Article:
Abstract

In this paper, Brillouin gain performances of tellurite fiber are investigated for photonics applications. We demonstrate stimulated Brillouin amplification and lasing and the simulated performance of slow light generation in a single-mode tellurite fiber. A Brillouin gain of 29 dB is achieved in a 100-m tellurite fiber with a pump power of 10 mW at 1550 nm. A peak value of Brillouin gain coefficients of 1.6989 x 10<sup>-10</sup> m/W is measured on the base of gain characteristics. An all-fiber Brillouin laser with the maximum unsaturated power of 54.6 mW at 1550 nm and a slope efficiency of 38.2% is achieved from a 200-m tellurite fiber by employing a ring cavity. Furthermore, widely tunable (~27 nm) Brillouin comb laser with 26 lines spaced at 7.97 GHz is obtained from the ring laser cavity including an erbium-doped fiber amplifier (EDFA). A simple theoretical model based on laser threshold theory successfully explains the properties of Brillouin comb lasers. Stimulated Brillouin scattering (SBS)-induced time delay per unit power and per unit length is also calculated using the measured data of Brillouin gain coefficients. A peak value of 0.09246 ns/mW/m and a time delay slope efficiency of 1.75 ns/dB are obtained for this tellurite fiber. Potential performance of a tellurite fiber for slow light generation is clarified on the base of Brillouin gain characteristic. Our results show that tellurite fiber is a promising gain medium for Brillouin fiber amplifiers, lasers, and slow light generation due to its low background loss and large Brillouin gain coefficient.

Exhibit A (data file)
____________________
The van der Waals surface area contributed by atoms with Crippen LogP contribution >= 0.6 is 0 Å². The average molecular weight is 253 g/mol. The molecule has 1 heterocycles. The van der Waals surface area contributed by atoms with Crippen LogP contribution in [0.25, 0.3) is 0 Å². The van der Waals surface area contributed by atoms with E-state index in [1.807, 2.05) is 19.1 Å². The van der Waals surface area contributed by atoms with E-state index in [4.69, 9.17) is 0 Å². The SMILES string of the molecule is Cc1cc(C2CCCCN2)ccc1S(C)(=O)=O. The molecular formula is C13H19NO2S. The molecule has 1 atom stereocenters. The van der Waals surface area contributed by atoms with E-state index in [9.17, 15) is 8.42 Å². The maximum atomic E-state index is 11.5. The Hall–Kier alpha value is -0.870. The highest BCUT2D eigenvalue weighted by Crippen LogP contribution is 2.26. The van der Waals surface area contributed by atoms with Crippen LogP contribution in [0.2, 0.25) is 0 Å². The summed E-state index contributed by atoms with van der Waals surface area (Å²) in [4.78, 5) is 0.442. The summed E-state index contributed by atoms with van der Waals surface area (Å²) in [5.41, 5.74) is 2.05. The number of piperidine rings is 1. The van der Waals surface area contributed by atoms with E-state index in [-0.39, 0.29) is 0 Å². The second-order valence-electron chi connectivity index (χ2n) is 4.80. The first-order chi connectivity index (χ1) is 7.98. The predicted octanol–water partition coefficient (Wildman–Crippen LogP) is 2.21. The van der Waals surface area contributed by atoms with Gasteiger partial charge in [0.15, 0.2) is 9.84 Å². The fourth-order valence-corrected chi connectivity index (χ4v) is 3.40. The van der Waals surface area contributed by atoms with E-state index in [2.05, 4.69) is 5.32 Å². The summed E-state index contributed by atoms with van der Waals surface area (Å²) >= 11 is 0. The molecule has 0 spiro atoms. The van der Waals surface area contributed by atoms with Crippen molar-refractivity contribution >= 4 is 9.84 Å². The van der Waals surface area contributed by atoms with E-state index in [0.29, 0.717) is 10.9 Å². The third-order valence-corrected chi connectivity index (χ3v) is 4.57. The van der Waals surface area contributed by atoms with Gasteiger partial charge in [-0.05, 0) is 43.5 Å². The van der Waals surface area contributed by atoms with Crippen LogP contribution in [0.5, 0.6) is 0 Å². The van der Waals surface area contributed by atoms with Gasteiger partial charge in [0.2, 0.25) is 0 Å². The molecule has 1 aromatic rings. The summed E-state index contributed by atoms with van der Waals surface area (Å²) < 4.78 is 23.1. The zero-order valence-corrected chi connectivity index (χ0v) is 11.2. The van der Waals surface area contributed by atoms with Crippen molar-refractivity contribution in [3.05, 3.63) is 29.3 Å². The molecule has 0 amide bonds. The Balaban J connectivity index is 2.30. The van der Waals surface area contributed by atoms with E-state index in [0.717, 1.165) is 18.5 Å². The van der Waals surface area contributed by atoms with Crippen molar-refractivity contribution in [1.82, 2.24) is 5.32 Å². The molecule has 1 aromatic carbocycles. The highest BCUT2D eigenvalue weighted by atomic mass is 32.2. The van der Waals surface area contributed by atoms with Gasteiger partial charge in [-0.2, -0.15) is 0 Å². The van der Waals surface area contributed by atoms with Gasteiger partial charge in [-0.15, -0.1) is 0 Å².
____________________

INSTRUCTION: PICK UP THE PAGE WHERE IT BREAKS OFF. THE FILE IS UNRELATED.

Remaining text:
© 2008 IEEE

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